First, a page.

Outdoor Recreation and Community Development in Rural California
An in-depth exploration of outdoor recreation in rural California.
In recent years, outdoor recreation has become a popular topic in rural community and economic development nationally. The trend magnifies a long-held recognition that outdoor recreation and “natural amenities” benefit rural communities both in terms of quality of life as well as economic activity. In California, the contemporary movement confounds many community leaders to define the opportunity and craft strategy at a local and regional scale. The challenge invites basic questions. Is the state paying sufficient attention to outdoor recreation impacts in rural communities? Can public and private resources catalyze community transformation in rural areas using outdoor recreation as a primary lever? To what extent can outdoor recreation strategy address the jarring economic and social disparities that plague rural California? Can outdoor recreation address basic structural gaps in rural institutional and community capacity? Why are some rural communities burdened by visitor impacts while others can’t jumpstart recreation-based economic activity?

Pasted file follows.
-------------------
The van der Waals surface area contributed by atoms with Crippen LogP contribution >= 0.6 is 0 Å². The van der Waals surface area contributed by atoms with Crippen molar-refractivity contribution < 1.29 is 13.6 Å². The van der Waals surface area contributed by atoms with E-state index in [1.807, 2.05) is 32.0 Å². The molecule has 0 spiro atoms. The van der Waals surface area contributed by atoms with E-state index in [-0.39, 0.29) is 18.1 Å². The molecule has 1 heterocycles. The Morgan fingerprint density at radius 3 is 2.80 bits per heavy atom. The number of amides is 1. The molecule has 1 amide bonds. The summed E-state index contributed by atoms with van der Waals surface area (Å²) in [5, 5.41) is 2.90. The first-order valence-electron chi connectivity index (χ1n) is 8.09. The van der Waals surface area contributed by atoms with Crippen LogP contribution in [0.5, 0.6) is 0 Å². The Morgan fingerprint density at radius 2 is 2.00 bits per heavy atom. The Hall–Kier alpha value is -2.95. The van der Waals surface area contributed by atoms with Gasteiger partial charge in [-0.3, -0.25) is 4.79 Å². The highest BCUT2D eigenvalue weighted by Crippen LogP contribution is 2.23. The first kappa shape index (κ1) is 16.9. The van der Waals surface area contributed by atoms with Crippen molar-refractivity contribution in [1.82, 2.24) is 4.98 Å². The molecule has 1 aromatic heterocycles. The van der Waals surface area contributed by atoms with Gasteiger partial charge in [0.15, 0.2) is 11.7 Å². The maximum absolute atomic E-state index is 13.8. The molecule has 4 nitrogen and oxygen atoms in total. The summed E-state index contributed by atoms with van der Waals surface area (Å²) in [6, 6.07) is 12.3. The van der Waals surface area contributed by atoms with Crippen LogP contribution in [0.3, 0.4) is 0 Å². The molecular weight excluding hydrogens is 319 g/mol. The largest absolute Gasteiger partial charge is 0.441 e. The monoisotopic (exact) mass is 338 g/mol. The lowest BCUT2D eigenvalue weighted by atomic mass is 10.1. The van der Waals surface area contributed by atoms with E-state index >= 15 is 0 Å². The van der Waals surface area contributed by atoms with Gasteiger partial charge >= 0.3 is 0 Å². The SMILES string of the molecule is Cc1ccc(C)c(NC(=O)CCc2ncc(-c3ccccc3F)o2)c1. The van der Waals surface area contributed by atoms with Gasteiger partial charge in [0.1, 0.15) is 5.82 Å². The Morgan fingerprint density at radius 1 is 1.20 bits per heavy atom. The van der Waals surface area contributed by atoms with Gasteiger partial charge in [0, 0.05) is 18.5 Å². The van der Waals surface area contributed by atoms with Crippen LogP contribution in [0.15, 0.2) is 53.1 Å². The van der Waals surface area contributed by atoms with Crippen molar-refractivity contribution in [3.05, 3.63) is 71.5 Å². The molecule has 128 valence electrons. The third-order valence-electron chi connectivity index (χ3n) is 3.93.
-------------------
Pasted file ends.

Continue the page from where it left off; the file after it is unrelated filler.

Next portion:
The paper resulted in the following key findings, for which we offer recommendations in the final section of the report:
Published June 29, 2020
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A growing body of scientific evidence suggests that the creation of nature-rich urban environments, including schoolyards with natural play spaces and gardens, can help improve physical and mental health, cognitive skills, creativity, and social bonding.
The phenomena of thru-hiking has been on a dramatic rise, spurring hikers to venture onto increasingly remote and challenging trails over extended periods of time. Despite the recent popularity of thru-hiking, the field remains relatively unstudied. In recreation, the expectations held beforehand have been linked to perceptions after an activity, but this has not been explored in thru-hiking.
This study evaluated pack weight to understand the limits of long-term load carriage. Participants were Appalachian Trail hikers who attempted to complete the entire trail in the 2012 season.